Injuries During Layovers
Layovers occur when an airplane stops at a terminal during travel between two points. Sometimes the passengers leave the plane and wait in the terminal, and in other cases, they simply transfer airplanes. Layovers can range in length from half an hour to 23 hours. Stopovers involve a stay of more than 24 hours in a city while traveling internationally or four hours domestically. If you work in the airline industry as a pilot or in another position, and have suffered injuries during a layover, you may be worried about how to pay your medical and other bills. Our experienced Chicago workers’ compensation attorneys can assess your case and help you understand your legal options with regard to available benefits and compensation.Injuries During Layovers
Flight attendants and crewmembers often get off the place during a layover with the intent of getting back on. However, they are often still considered to be in the course and scope of employment during this time. If you are functioning in the course of employment at the time of an injury and are injured by a risk that arises from your employment, you should be able to qualify for workers' compensation benefits. Generally, a crewmember or flight attendant who travels for work should be able to be compensated for injuries incurred during a layover (as opposed to a stopover).
Typically, injuries that happen off the clock or while traveling to a job aren't covered. However, injuries that occur during layovers are treated differently because the worker is considered to be acting in the course and scope of employment during the whole travel period. So, for example, if you are injured in a slip and fall in an airport terminal restaurant during a 2 hour layover for refueling, you may have a third party claim against the restaurant, but you may also be eligible for workers’ compensation benefits for injuries incurred in the course of employment. In general, getting food or staying in a hotel when you are a traveling employee who is on call is considered a risk of the work, and so you are likely to be able to get workers' compensation under these circumstances.
There have been some situations in which airline employees have been able to obtain workers' compensation for injuries suffered during leisure activities conducted during a layover. The question is whether the activity during which the worker was injured could be reasonably anticipated due to the fact of the travel for work. This can be a challenging analysis, and it isn't always clear whether a particular activity will be found to be within the course and scope of employment. A seasoned workers’ compensation lawyer can potentially help you present a compelling case for benefits if you have suffered injuries during a layover in this kind of situation.Average Weekly Wage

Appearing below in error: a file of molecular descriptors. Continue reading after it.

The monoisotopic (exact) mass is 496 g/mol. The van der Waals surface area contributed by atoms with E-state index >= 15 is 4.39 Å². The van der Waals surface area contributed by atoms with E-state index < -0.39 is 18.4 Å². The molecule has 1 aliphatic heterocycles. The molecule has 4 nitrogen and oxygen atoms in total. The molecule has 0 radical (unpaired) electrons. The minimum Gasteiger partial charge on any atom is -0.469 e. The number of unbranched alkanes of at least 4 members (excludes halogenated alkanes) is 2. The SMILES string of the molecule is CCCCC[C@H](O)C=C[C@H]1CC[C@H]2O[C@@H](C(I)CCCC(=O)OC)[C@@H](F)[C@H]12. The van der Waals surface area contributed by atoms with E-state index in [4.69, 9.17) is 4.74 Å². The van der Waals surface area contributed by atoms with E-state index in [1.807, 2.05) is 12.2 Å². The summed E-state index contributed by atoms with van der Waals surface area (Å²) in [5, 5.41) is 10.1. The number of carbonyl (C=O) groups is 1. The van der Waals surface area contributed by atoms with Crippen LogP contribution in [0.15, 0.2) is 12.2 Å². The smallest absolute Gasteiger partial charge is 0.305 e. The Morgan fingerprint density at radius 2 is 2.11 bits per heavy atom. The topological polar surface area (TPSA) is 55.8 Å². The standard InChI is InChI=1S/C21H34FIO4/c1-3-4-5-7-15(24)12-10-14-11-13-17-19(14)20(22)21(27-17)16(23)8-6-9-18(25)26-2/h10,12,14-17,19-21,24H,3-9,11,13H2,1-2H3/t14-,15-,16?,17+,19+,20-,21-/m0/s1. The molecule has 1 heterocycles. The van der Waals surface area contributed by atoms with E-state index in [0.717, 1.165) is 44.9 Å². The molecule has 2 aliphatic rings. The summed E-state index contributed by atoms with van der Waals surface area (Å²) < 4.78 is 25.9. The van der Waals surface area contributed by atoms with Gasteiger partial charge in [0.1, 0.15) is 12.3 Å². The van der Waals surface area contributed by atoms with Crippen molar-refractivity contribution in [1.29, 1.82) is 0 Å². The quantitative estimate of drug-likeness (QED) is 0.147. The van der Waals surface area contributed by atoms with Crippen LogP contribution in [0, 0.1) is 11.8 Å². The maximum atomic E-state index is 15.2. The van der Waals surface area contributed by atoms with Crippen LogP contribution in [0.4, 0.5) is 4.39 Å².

Your average weekly wage as an airline employee will affect the amount of disability benefits you receive. As a claimant in a workers' compensation case, you have the burden of establishing your average weekly wage. The Workers’ Compensation Commission then decides your average weekly wage as a factual issue.
Sometimes airline workers are paid amounts as reimbursements for travel expenses that aren't part of their wages for purposes of the average weekly wage calculation. This is because the reimbursements are just returning the claimant to the financial position she would be in had she not incurred an employment-related expense. There's no economic loss for not getting those payments if she isn't incurring employment related expenses during a period of disability. On the other hand, when a payment is a travel expense and represents an actual economic gain, and not a reimbursement, it should be part of the average weekly wage. For example, if there is a per diem payment that is more than expenses during a trip, the difference is an actual economic gain that should figure into the average weekly wage.Consult a Knowledgeable Workers’ Compensation Attorney in Chicago
If you are an airline worker who was injured during a layover, a workers' compensation lawyer can help you pursue the benefits to which you may be entitled. At Katz, Friedman, Eisenstein, Eagle, Johnson & Bareck, we represent injured airline employees including baggage handlers, gate agents, and others in Chicago, Springfield, Aurora, Rockford, Champaign, and Quincy, as well as Cook, Adams, Champaign, Sangamon, Winnebago, and Kane Counties. Call us at 312-263-6330 or toll-free at 800-444-1525, or contact us online to learn more about pursuing your case today.